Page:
How to align stakeholder interests in a financial restructuring
This article is Part 3 of a five-part series outlining key steps to assist in a financial restructuring.
Under normal circumstances, the key stakeholders in a business share a common aim: the continuing good performance of the company. Their ultimate end goals may differ - e.g., your bank may be focused on repayment of its debt, whereas your employees may be more concerned with job security - but overall, there’s general alignment.
This alignment can falter, however, if your business has become burdened with too much debt or the wrong capital structure. Without alignment, some stakeholders may make decisions that are in their own best interests, not the company’s.
The risks of losing stakeholder alignment over debt
When it becomes clear that your business has too much debt or that it will take a protracted amount of time to repay loans, one critical risk is that the management team will not be fully incentivized to drive the business forward. Even if team members are emotionally involved in the business, they may face the prospect of making significant amounts of money for other people without personally benefiting from it.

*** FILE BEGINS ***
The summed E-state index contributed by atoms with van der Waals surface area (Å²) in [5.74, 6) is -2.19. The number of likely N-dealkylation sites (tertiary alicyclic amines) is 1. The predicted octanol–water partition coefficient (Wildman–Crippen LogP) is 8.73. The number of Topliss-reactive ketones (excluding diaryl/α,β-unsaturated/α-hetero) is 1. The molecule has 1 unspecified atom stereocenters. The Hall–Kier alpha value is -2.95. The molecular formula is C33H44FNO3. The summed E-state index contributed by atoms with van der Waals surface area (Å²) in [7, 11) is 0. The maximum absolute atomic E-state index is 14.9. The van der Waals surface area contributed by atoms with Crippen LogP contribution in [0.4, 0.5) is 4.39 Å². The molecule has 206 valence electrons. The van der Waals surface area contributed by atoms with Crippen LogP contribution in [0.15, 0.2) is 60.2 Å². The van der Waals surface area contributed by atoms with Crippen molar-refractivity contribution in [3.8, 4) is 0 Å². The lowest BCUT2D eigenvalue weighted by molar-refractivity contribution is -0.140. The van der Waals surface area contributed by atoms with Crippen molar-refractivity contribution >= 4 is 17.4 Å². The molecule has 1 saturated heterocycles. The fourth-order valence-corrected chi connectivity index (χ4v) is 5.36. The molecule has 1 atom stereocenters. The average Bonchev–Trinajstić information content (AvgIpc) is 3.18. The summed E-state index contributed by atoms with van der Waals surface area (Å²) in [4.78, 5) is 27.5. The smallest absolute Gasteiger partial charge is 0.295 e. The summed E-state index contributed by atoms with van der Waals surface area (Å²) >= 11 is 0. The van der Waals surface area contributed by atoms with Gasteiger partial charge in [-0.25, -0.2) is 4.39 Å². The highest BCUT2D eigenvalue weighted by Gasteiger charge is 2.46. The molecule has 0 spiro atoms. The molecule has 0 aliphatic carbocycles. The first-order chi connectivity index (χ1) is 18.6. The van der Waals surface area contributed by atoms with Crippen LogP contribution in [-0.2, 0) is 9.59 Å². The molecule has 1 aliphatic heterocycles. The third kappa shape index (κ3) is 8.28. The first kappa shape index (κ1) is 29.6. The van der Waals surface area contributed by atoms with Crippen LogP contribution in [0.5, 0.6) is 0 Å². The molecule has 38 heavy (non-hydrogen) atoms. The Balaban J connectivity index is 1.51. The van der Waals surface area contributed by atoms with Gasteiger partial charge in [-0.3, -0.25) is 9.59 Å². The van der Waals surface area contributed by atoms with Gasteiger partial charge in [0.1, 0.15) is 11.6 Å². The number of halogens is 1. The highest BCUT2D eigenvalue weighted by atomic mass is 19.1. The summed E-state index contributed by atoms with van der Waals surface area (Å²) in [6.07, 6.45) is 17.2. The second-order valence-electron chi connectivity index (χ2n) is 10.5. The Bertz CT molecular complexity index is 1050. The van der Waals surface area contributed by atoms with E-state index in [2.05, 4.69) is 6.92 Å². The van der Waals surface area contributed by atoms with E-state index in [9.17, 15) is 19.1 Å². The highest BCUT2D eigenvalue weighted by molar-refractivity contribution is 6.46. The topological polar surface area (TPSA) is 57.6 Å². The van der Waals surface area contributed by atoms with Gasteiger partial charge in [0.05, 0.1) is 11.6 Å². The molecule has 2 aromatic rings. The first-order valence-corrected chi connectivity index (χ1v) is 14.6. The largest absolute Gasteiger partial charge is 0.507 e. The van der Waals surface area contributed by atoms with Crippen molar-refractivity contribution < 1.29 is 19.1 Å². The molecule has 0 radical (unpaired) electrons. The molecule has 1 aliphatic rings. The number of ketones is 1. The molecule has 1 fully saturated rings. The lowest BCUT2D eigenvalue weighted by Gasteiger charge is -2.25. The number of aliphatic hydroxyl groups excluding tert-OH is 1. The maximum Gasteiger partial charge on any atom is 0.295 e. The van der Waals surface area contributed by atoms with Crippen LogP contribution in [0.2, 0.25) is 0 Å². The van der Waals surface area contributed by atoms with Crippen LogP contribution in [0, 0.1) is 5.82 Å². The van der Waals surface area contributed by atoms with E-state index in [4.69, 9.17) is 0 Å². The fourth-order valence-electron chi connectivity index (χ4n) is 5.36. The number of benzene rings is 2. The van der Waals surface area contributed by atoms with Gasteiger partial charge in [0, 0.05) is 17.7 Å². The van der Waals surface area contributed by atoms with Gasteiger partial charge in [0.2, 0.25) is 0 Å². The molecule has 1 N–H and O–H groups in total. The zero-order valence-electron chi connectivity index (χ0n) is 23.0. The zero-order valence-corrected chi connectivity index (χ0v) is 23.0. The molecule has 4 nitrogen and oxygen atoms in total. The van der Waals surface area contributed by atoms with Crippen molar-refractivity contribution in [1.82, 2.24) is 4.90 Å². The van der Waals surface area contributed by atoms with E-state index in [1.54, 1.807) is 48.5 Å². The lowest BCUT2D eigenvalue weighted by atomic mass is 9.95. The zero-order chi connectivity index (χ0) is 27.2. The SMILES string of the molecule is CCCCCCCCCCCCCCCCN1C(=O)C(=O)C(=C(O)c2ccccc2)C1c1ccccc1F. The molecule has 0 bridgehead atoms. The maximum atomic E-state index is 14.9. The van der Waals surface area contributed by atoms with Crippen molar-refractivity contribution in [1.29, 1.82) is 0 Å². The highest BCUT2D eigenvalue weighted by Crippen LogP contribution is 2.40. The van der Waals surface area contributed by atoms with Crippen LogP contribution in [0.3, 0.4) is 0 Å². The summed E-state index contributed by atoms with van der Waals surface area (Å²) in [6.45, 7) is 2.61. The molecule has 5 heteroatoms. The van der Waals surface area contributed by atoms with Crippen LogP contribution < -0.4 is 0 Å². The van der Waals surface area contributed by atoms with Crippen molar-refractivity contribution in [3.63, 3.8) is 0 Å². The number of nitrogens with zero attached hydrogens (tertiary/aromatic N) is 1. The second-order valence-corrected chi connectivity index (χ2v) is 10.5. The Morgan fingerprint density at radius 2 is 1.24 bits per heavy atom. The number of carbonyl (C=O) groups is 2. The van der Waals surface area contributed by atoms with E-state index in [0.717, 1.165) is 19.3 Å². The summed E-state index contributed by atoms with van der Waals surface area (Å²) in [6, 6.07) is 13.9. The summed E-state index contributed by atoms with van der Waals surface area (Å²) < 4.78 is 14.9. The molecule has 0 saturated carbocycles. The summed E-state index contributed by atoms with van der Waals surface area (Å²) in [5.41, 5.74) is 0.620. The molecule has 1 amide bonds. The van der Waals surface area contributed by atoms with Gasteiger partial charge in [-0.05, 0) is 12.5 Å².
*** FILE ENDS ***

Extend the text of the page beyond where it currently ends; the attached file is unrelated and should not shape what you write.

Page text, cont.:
While this is only one example, a financial restructuring can help align all your stakeholders’ interests. In a successful restructuring, everyone is motivated to keep supporting the business so that it not simply survives, but thrives.
How we can help align stakeholder interests
During any restructuring, your directors and management teams will, on a daily basis, remain focused on managing and driving the business forward.
Our role as your restructuring advisors is to manage the process from start to finish. Our first step is understanding four primary components of your stakeholders: their identities, their relevant positions, their motivations and their expectations (and potentially their individual requirements).
With our extensive experience in dealing with key people at financial institutions, we’re well-suited to fully understand their positions and what may be achievable in a restructuring.